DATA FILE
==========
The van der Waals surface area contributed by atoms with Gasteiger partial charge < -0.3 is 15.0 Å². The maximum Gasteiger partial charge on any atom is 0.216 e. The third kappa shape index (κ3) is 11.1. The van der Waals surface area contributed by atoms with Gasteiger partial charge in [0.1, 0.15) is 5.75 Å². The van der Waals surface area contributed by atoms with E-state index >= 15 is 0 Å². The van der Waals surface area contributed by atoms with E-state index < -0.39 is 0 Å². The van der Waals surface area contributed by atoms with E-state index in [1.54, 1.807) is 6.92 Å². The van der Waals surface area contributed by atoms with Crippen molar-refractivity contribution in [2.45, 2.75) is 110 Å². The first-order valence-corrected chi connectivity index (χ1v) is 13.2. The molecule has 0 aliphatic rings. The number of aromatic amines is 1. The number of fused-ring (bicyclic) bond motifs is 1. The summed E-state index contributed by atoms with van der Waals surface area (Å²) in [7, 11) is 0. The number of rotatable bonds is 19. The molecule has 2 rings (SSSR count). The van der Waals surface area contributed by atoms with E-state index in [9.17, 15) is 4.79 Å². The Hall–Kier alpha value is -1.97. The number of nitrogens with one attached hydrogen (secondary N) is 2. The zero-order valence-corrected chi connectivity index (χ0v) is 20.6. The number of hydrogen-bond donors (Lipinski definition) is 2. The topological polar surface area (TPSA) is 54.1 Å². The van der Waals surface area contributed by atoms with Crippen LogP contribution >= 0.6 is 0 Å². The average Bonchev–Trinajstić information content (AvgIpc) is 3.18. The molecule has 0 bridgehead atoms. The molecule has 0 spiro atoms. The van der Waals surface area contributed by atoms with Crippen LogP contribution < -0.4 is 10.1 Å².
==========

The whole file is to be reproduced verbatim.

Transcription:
The van der Waals surface area contributed by atoms with Gasteiger partial charge < -0.3 is 15.0 Å². The maximum Gasteiger partial charge on any atom is 0.216 e. The third kappa shape index (κ3) is 11.1. The van der Waals surface area contributed by atoms with Gasteiger partial charge in [0.1, 0.15) is 5.75 Å². The van der Waals surface area contributed by atoms with E-state index >= 15 is 0 Å². The van der Waals surface area contributed by atoms with E-state index < -0.39 is 0 Å². The van der Waals surface area contributed by atoms with E-state index in [1.54, 1.807) is 6.92 Å². The van der Waals surface area contributed by atoms with Crippen molar-refractivity contribution in [2.45, 2.75) is 110 Å². The first-order valence-corrected chi connectivity index (χ1v) is 13.2. The molecule has 0 aliphatic rings. The number of aromatic amines is 1. The number of fused-ring (bicyclic) bond motifs is 1. The summed E-state index contributed by atoms with van der Waals surface area (Å²) in [7, 11) is 0. The number of rotatable bonds is 19. The molecule has 2 rings (SSSR count). The van der Waals surface area contributed by atoms with E-state index in [9.17, 15) is 4.79 Å². The Hall–Kier alpha value is -1.97. The number of nitrogens with one attached hydrogen (secondary N) is 2. The zero-order valence-corrected chi connectivity index (χ0v) is 20.6. The number of hydrogen-bond donors (Lipinski definition) is 2. The topological polar surface area (TPSA) is 54.1 Å². The van der Waals surface area contributed by atoms with Crippen LogP contribution >= 0.6 is 0 Å². The average Bonchev–Trinajstić information content (AvgIpc) is 3.18. The molecule has 0 bridgehead atoms. The molecule has 0 spiro atoms. The van der Waals surface area contributed by atoms with Crippen LogP contribution < -0.4 is 10.1 Å².